Can a Toddler Be Depressed? Absolutely.

depressed toddler laying on playground

Can a toddler be depressed? How can parents help?

A very important question to ask ourselves is: Can toddlers become depressed? When we think of depression, we think of teens and adults suffering this affliction as they have lived through enough of life, there can be enough to merit having depression. But toddlers are between the ages of 1 and 3. Surely they haven’t had enough in their lives to cause depression, right?

Wrong.

A toddlers’ brain is a lot like a computer set to factory settings: fresh and ready to absorb all data. What does it mean? It means they will observe and internalize everything possible. All five senses are little receptors to perform the task. Let them experience healthy, and they will absorb it. Let them experience unhealthy, and they will be unhealthy. If they see violence, hearing aggression, watching dad beat mom or mom beat dad, experiencing one parent constantly absent. So, they will internalize these experiences, and it will become the framework for their lives.

The chemicals in their brains will become off, causing imbalances within them, and they will suffer from the “monkey see, monkey do syndrome.” They will mimic everything you say and do, and when they are yelled at because of it, they will become confused and hurt. They will sink into depression, and if depression is allowed to set in early without being treated, it will make their lives so much worse. So what do we do about it?

Recognize

We can’t do anything for our child until we first recognize there is a problem. What is your child displaying? Here are some warning signs to look for: Loss of appetite or increase in appetite, loss of interest in activities they normally are interested in, trouble sleeping or sleeping too much, withdrawn, doesn’t talk as much, their energy level is down just to name a few. Are they displaying these signs? How long? If it’s only one or two days, then they may just be sad. But if it’s lasting longer, for days at a time, then they may have depression, and it’s time to try and take care of it.

Examine

You’ve recognized the signs. Now it’s time to examine the causes. What’s going on in their lives? What contributed to their feelings of depression? With depression, there are two major causes: born with a chemical imbalance in the brain or environmental. We as parents need to look at environmental causes before merely saying it’s a chemical imbalance. What’s going on in the home? Is there a lot of fighting? Is there violence? Neglect? Is your child being picked on? Bullied? Are we not choosing our words correctly and affecting their mood?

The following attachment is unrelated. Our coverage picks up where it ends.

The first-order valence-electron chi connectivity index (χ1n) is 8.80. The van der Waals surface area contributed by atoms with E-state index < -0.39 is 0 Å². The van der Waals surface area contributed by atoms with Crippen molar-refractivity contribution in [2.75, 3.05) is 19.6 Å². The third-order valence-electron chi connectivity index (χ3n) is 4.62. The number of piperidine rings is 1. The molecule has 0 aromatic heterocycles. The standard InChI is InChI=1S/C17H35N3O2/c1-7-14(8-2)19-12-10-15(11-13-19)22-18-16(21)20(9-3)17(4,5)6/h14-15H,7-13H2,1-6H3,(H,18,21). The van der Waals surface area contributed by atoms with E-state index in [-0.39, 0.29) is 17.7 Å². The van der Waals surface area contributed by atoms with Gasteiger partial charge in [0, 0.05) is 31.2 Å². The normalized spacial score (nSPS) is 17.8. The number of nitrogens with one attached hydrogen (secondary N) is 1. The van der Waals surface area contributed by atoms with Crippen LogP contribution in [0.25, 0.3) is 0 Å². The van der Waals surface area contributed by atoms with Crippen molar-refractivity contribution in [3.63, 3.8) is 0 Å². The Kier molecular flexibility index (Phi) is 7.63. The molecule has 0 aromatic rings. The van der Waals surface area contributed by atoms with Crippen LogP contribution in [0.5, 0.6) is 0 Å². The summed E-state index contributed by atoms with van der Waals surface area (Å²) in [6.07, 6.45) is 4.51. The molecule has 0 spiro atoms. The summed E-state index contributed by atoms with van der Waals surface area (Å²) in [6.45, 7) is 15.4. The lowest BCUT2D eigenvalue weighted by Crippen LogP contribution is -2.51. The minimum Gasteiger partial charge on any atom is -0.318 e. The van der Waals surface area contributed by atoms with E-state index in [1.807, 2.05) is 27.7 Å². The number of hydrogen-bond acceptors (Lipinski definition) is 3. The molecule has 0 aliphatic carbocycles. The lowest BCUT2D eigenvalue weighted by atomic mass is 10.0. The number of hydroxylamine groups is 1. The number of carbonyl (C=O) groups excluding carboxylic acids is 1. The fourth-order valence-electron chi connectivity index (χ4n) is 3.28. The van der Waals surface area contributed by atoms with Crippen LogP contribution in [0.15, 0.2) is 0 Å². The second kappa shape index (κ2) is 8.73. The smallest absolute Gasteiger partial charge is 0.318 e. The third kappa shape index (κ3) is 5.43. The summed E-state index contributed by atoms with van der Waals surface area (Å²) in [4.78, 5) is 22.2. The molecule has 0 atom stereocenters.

So many times, we are the cause of it, whether intentional or not and if we want to affect a change, then we need to be the change in their lives. Sometimes to fix their depression, we just need to fix ourselves and our home, which is supposed to be a place of safety. If the home is good after an honest, hard look, then the cause may be a chemical imbalance and therefore jump straight to tip five and start there before using the rest of the tips.

Emotional Support

In times of depression, what everyone needs most, especially a child, is emotional support. Life is trying, and they’re struggling. The absolute best action we can take for them is to be there for them emotionally. Make them feel like they aren’t alone; let them feel we’re there to help them, let them see we will help pick them up. Just one time will have a profound effect, but doing it consistently? Their lives will be so much better for it. Give them hugs, talk to them, listen if they’re able to speak, let them feel our presence, play with them, give them our time. After all, it’s what’s most needed right now. It may not fix the problem immediately, but with time and effort, they can overcome their depression.

Interaction

Spending time with us is all well and good and will certainly go a long way, but something which may push them beyond is social interaction. Get them with children their age and encourage them to have fun. Show them it’s okay for them to have fun. Take them to the park or a bouncy house and let them run wild for a while. Positive interaction has a proven positive reaction to the dopamine centers in our brains and triggers endorphins as well, all of which helps to balance out the other chemicals within their brains, contributing to their depression. It also helps boosts their metabolism, so if they’ve been struggling with eating, social interaction can help with it.

Professional Help

Whether it’s a chemical imbalance or we’ve simply tried everything we can to help our child overcome depression, there may come a time where it’s simply beyond our realm of problem-solving. If it happens, don’t be afraid to make the important choice of getting them professional help. At such a young age, unless it’s deemed warranted after very careful consideration usually involving more than one professional, our child won’t receive medication. I know a lot of us do worry about it, but whether they are on medication or not, we can no longer afford to worry.

Our children are too important to worry about it. A professional is going to be able to speak with them in ways we simply cannot and be able to observe them and interact with them on a higher level to truly be able to see where they are at and where to go from there. What will likely happen is they will give you solutions which involve the tips listed above, but they will speak them in a way that is specific to the needs of the child, which will, in turn, help us to focus on helping our child meet those needs. Too much stigma has been put on seeing therapists, especially for our child, but if a child if needing help, it’s time to put those aside.